Updated: July 19, 2021 08:18 AM GMT
The statue of Mother Mary at Our Lady of Carmel Catholic Church in Macau. Catholics in the Chinese-ruled territory celebrated the feast of Our Lady of Mount Carmel on July 16. (Photo: Our Lady of Carmel Church Facebook page)
Catholics in Macau joined the traditional feast of Our Lady of Carmel without fanfare due to the coronavirus pandemic with the hope to embolden their life of faith with blessings from the Mother of God.
St. Dominic Church in Macau and the Church of Our of Lady of Carmel on the island of Taipa celebrated the feast on July 16 and in both churches the celebration was limited to a special Mass, church officials said.
Our Lady of Carmel Church had a nine-day novena prior to the feast that drew local Catholics. Established in 1885, it was the first church on Taipa. Standing on a hill overlooking the sea, the church is a major tourist attraction in the Chinese-ruled territory.
Usually, the feast is celebrated with great enthusiasm and merriment that includes a procession and cultural shows in the former Portuguese colony. However, the festivities have been scaled down since last year due to the pandemic, said Father Dominic Ribeiro, parish vicar of the Cathedral of Our Lady of the Nativity in Macau.
Macau has recorded 55 infections from the coronavirus and no deaths. The authorities have rolled out a mass vaccination drive for all residents and enforced a ban on foreign and regional visitors including from mainland China and Hong Kong.
The island city's tourism and casino industry, which accounts for 85 percent of Macau's revenues, has suffered badly.
Popularly known as Carmelites, the origin of the order dates back to the 12th century and is traced to the sacred Mount Carmel in northwest Israel
Despite the limited celebration, the faithful expressed their devotion to Our Lady of Carmel to seek hope and inspiration as they believe the Mother of God always intercedes during times of pain and suffering, the priest told Jornal O-Clarim, the Portuguese-language Catholic weekly of Macau Diocese.
The traditional devotion to Our Lady of Mount Carmel in the Catholic Church is inseparably linked to the Order of the Blessed Virgin Mary of Mount Carmel for men and women, one of the great and oldest mendicant (monastic) religious orders of the Church.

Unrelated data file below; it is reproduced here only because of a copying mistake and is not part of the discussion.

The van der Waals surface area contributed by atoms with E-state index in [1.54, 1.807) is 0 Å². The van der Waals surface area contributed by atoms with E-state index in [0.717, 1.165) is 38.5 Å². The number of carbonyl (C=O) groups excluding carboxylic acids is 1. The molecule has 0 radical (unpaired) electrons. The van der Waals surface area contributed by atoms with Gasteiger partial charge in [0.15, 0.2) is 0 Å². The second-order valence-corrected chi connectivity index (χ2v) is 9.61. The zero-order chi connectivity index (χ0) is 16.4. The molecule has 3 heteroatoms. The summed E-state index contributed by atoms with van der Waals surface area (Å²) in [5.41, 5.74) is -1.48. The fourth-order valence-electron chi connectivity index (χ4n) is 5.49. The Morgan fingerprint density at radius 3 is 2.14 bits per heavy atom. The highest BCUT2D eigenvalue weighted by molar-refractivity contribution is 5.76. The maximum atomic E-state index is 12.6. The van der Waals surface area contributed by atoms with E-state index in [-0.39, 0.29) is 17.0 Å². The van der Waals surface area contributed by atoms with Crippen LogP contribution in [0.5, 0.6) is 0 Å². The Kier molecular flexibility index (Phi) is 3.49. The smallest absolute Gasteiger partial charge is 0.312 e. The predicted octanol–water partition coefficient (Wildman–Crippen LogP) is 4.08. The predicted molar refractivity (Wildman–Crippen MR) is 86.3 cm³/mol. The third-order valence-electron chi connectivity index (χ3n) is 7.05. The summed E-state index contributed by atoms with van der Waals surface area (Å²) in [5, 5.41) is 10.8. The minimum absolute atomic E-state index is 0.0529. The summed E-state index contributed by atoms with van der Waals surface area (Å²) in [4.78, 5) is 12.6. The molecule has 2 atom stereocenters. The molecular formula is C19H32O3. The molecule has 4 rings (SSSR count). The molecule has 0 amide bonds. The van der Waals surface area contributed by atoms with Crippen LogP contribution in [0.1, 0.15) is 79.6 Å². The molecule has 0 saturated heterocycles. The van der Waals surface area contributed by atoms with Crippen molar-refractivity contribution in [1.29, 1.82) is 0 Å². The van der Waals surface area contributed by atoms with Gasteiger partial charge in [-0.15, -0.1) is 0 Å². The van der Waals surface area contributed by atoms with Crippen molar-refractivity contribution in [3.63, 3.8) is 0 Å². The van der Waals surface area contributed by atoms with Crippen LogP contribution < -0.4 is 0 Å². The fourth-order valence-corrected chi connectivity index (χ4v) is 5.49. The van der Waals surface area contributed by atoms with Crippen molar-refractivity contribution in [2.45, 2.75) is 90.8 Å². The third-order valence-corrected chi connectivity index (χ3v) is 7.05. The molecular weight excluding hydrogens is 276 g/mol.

The word Carmel has Hebrew origins and is a combination of Carmo (Vine) and el (Lord) — Vine of the Lord.
Popularly known as Carmelites, the origin of the order dates back to the 12th century and is traced to the sacred Mount Carmel in northwest Israel. Mount Carmel has attracted devout men and women for ages, including former pilgrims and Crusaders, and groups of them settled near the historic fountain of Elijah, the prophet who is considered the father of monasticism, around 1155.
St. Albert, the Latin patriarch of Jerusalem, wrote the constitution of the order between 1206 and 1214 and Pope Honoris III approved the rules in 1226.
Early Carmelites were mostly hermits who sought to follow the lifestyle of Prophet Elijah by observing vows of silence, seclusion, abstinence and austerity.
However, since the 1240s, under the leadership of St. Simon Stock, Carmelites decided to set foot in Europe and other parts of the world.
In 1452, the first institution of Carmelite nuns was established that produced great figures such as St. Teresa of Avila, a doctor of the Catholic Church.
Carmel exists for Mary, and Mary is everything for Carmel, in its origins and in its history, in its life of struggle and triumph, in its interior and spiritual life
Italian Carmelite Cardinal Adeodato Giovanni Piazza (1884-1957) is among the leading church leaders who promoted devotion to Our Lady of Carmel around the globe.
“Carmel exists for Mary, and Mary is everything for Carmel, in its origins and in its history, in its life of struggle and triumph, in its interior and spiritual life,” Cardinal Piazza said, emphasizing the role of Mary in the lives of Carmelites and the faithful.
In a letter to Carmelites in 2001, Pope John Paul II noted that the Blessed Virgin Mary of Mount Carmel is a source of divine providence who always extends her hands to help her children in distress and difficulties for their salvation.
Macau, a casino-cum-resort city with an estimated population of 680,000, was under Portuguese rule from 1557 to 1999.
Catholicism in Macau is a legacy of Portuguese rule. Macau Diocese covers the entire island and has about 30,000 Catholics in nine parishes.
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